Search Images Maps Play YouTube News Gmail Drive More »
Sign in
Screen reader users: click this link for accessible mode. Accessible mode has the same essential features but works better with your reader.

Patents

  1. Advanced Patent Search
Publication numberUS7766711 B2
Publication typeGrant
Application numberUS 11/475,121
Publication dateAug 3, 2010
Filing dateJun 27, 2006
Priority dateJun 27, 2005
Fee statusPaid
Also published asEP1739002A2, EP1739002A3, EP1739002B1, US20060292943, US20100297898
Publication number11475121, 475121, US 7766711 B2, US 7766711B2, US-B2-7766711, US7766711 B2, US7766711B2
InventorsScott Crumrine
Original AssigneeMotion Water Sports, Inc.
Export CitationBiBTeX, EndNote, RefMan
External Links: USPTO, USPTO Assignment, Espacenet
Hardware-less wakeboard binding component and assembly and method of making assembly
US 7766711 B2
Abstract
A wakeboard binding assembly includes a binding base and an outersole. The binding base is adapted to attach both to the wakeboard, and an upper of the binding. The outersole is designed to surround the periphery of the binding base and cover the area of attachment between the binding base and the binding upper. The attachment of the upper to the binding base eliminates the need to use hardware and fasteners for attachment of the upper to the wakeboard.
Images(5)
Previous page
Next page
Claims(9)
1. In a wakeboard and wakeboard binding assembly wherein the binding assembly is attached to the wakeboard, the binding assembly having:
a binding base comprising a one piece structure with a bottom, a peripheral side wall extending upwardly from the bottom, with the bottom and the peripheral side wall forming a recess;
an upper of a binding for the wakeboard, the upper having a side wall portion;
means for removably attaching the binding base to the wakeboard, the means for removably attaching located on an underside of the binding base;
the recess adapted to receive a portion of the upper, and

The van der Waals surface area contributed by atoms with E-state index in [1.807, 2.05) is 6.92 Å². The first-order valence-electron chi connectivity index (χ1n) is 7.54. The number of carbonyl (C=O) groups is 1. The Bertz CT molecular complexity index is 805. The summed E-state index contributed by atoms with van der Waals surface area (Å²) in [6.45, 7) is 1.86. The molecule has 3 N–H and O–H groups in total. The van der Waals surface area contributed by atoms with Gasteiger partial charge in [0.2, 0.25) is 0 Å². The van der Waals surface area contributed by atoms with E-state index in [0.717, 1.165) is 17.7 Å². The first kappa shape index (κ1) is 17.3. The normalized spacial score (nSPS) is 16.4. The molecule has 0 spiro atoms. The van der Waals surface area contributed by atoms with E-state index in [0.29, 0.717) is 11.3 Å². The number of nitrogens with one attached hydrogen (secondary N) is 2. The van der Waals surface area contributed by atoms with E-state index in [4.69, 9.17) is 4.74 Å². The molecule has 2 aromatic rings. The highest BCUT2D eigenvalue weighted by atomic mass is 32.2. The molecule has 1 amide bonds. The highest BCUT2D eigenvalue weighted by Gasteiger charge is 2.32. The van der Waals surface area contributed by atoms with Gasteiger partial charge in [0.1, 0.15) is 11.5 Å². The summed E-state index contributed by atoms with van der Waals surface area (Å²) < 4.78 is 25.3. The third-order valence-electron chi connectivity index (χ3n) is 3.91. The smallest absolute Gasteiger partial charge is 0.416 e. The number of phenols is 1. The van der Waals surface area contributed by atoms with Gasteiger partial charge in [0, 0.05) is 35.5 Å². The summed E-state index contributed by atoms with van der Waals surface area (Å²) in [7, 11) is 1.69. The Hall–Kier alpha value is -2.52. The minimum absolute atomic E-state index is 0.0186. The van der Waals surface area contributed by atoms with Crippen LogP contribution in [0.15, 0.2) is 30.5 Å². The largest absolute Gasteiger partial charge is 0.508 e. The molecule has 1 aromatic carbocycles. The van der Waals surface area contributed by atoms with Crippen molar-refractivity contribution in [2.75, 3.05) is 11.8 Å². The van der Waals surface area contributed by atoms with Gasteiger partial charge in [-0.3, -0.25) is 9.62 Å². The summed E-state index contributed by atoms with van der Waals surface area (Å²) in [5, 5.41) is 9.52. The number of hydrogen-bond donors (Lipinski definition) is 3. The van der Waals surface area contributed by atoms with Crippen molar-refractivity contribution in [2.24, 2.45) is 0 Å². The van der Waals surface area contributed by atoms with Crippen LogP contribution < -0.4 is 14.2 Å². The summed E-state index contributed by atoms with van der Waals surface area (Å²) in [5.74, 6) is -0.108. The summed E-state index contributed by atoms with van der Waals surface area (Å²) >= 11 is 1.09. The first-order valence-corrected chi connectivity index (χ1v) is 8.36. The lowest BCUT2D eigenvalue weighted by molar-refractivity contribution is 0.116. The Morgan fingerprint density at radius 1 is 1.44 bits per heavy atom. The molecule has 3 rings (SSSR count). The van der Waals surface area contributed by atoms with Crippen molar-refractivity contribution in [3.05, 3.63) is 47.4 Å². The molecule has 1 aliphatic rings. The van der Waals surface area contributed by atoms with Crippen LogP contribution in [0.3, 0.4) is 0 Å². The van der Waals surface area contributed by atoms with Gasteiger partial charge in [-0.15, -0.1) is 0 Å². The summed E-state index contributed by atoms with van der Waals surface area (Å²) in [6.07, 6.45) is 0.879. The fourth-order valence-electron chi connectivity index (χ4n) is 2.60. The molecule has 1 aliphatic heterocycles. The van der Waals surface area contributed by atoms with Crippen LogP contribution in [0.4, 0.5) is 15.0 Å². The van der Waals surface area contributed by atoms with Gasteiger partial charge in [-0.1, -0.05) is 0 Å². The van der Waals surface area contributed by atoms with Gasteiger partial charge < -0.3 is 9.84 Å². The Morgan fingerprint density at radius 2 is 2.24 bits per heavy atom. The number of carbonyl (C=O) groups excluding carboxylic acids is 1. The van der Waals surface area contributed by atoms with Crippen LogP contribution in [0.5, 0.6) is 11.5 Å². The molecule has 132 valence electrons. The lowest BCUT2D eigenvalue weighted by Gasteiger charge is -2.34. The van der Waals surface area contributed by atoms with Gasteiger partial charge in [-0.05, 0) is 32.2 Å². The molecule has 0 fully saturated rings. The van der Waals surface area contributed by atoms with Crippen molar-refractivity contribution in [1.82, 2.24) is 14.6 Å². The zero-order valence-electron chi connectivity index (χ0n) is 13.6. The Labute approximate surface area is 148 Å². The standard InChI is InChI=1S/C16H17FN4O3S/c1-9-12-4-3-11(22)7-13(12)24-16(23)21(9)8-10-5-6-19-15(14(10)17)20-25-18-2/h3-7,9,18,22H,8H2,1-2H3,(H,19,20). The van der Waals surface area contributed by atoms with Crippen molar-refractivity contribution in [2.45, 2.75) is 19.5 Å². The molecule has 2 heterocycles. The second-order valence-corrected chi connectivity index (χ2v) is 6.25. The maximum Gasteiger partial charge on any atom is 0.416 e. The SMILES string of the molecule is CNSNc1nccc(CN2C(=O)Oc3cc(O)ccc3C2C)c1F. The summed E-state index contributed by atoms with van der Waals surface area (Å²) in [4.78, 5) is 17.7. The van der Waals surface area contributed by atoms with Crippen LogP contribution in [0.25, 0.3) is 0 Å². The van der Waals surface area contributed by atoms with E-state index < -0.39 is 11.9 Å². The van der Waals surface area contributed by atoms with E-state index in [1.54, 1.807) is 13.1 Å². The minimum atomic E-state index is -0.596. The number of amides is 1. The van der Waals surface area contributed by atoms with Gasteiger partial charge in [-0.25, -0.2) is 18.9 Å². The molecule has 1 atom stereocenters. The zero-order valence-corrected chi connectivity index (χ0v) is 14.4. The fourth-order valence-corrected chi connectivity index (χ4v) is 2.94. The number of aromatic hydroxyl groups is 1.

means for attaching the side wall portion of the upper to the peripheral wall of the binding base, wherein the means for attaching includes at least stitching through the side wall portion of the upper and through the peripheral wall of the binding base.
2. The assembly of claim 1, wherein the means for attaching includes gluing and stitching.
3. The assembly of claim 1, wherein at least a portion of the periphery of the upper is attached to the binding base.
4. The assembly of claim 3, wherein an entire portion of the periphery of the upper is attached to the binding base.
5. The assembly of claim 1, further comprising an outersole shaped to surround the peripheral wall of the binding base and cover the stitching securing the upper to the binding base.
6. In a method of constructing the binding assembly of claim 3, wherein the binding having the upper is mounted to a surface of the wakeboard comprising securing the upper to the binding base of the binding assembly of claim 3, the securing by at least stitching going through each of the upper and the binding base, and securing the binding base to the wakeboard through the underside of the binding base, such that the upper is attached to the wakeboard by the attachment of the binding base to the wakeboard.
7. The method of claim 6, wherein the binding base is secured to the wakeboard in a removable manner.
8. The method of claim 7, further comprising covering an exposed area of the stitching used for securing of the upper to the binding assembly.
9. The method of claim 8, wherein an outersole shaped to surround at least the periphery of the binding base is used to cover the exposed area where the upper portion of the wakeboard is secured to the binding base.
Description

This application claims priority under 35 USC 119(e) based on provisional patent application No. 60/693,791 filed on Jun. 27, 2005, which is herein incorporated by reference in its entirety.

FIELD OF THE INVENTION

The present invention is directed to a floatation device binding, and particularly to a wakeboard binding that does not require the conventional hardware for attachment to a wakeboard.

BACKGROUND ART

In the prior art, various types of bindings are used for floatation devices such as wakeboards. The bindings include various types of boot components to hold a user's foot in place during use. Typical components include heel and toe pieces, one piece boots, overlays, underlays, and the like.

Normally, the boot components are attached to the wakeboard using various types of hardware and fasteners. Referring to FIG. 1, one example of a hardware assembly for a wakeboard 1 is generally designated by the reference numeral 10. Boot components as a toe piece 3 and footbed 5 are illustrated. The toe piece is secured in place by a clamp 7 and fasteners 9, adapted to extend through the clamp and edges 11 of the toe piece to keep it in place. The clamp 7 can take any form, such as a one piece U-shape that would also facilitate attachment of a heel piece as well, or separate members situated on either side of the toe piece for attachment.

The current state of the art for securing the boot components to the wakeboard has been around for a long time, and is cumbersome, bulky, costly, and time consuming for assembly of the wakeboard binding. Thus, a need exists to provide improved ways to attach the boot components of a binding to a wakeboard.